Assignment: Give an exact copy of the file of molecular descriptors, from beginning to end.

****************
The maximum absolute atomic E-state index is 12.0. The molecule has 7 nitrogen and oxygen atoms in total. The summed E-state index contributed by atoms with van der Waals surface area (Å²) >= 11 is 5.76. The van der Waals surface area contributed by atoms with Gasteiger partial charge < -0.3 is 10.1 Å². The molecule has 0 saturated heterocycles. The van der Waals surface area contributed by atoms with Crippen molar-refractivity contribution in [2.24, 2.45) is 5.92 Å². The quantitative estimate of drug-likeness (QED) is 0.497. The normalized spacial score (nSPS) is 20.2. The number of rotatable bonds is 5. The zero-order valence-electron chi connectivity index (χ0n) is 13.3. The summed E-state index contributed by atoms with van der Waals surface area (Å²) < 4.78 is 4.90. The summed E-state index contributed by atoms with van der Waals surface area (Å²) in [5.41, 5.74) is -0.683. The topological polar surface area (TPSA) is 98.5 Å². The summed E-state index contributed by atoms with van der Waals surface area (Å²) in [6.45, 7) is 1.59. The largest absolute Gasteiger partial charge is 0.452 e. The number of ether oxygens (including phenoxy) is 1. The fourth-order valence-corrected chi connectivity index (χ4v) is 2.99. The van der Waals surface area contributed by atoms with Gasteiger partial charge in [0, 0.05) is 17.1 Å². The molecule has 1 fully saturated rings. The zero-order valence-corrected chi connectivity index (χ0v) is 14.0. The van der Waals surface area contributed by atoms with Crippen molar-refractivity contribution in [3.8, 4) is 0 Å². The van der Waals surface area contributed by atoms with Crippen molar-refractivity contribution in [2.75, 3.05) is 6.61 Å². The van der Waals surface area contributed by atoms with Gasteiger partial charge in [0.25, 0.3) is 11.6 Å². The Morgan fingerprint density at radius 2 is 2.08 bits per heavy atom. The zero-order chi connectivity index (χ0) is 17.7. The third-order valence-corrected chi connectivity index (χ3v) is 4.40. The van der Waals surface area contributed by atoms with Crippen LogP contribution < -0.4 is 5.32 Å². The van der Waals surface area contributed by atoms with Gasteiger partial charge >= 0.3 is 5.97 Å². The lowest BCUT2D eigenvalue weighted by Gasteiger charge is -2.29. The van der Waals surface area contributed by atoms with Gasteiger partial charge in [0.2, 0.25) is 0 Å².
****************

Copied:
The maximum absolute atomic E-state index is 12.0. The molecule has 7 nitrogen and oxygen atoms in total. The summed E-state index contributed by atoms with van der Waals surface area (Å²) >= 11 is 5.76. The van der Waals surface area contributed by atoms with Gasteiger partial charge < -0.3 is 10.1 Å². The molecule has 0 saturated heterocycles. The van der Waals surface area contributed by atoms with Crippen molar-refractivity contribution in [2.24, 2.45) is 5.92 Å². The quantitative estimate of drug-likeness (QED) is 0.497. The normalized spacial score (nSPS) is 20.2. The number of rotatable bonds is 5. The zero-order valence-electron chi connectivity index (χ0n) is 13.3. The summed E-state index contributed by atoms with van der Waals surface area (Å²) < 4.78 is 4.90. The summed E-state index contributed by atoms with van der Waals surface area (Å²) in [5.41, 5.74) is -0.683. The topological polar surface area (TPSA) is 98.5 Å². The summed E-state index contributed by atoms with van der Waals surface area (Å²) in [6.45, 7) is 1.59. The largest absolute Gasteiger partial charge is 0.452 e. The number of ether oxygens (including phenoxy) is 1. The fourth-order valence-corrected chi connectivity index (χ4v) is 2.99. The van der Waals surface area contributed by atoms with Gasteiger partial charge in [0, 0.05) is 17.1 Å². The molecule has 1 fully saturated rings. The zero-order valence-corrected chi connectivity index (χ0v) is 14.0. The van der Waals surface area contributed by atoms with Crippen molar-refractivity contribution in [3.8, 4) is 0 Å². The van der Waals surface area contributed by atoms with Crippen molar-refractivity contribution in [2.75, 3.05) is 6.61 Å². The van der Waals surface area contributed by atoms with Gasteiger partial charge in [0.25, 0.3) is 11.6 Å². The Morgan fingerprint density at radius 2 is 2.08 bits per heavy atom. The zero-order chi connectivity index (χ0) is 17.7. The third-order valence-corrected chi connectivity index (χ3v) is 4.40. The van der Waals surface area contributed by atoms with Crippen LogP contribution < -0.4 is 5.32 Å². The van der Waals surface area contributed by atoms with Gasteiger partial charge >= 0.3 is 5.97 Å². The lowest BCUT2D eigenvalue weighted by Gasteiger charge is -2.29. The van der Waals surface area contributed by atoms with Gasteiger partial charge in [0.2, 0.25) is 0 Å².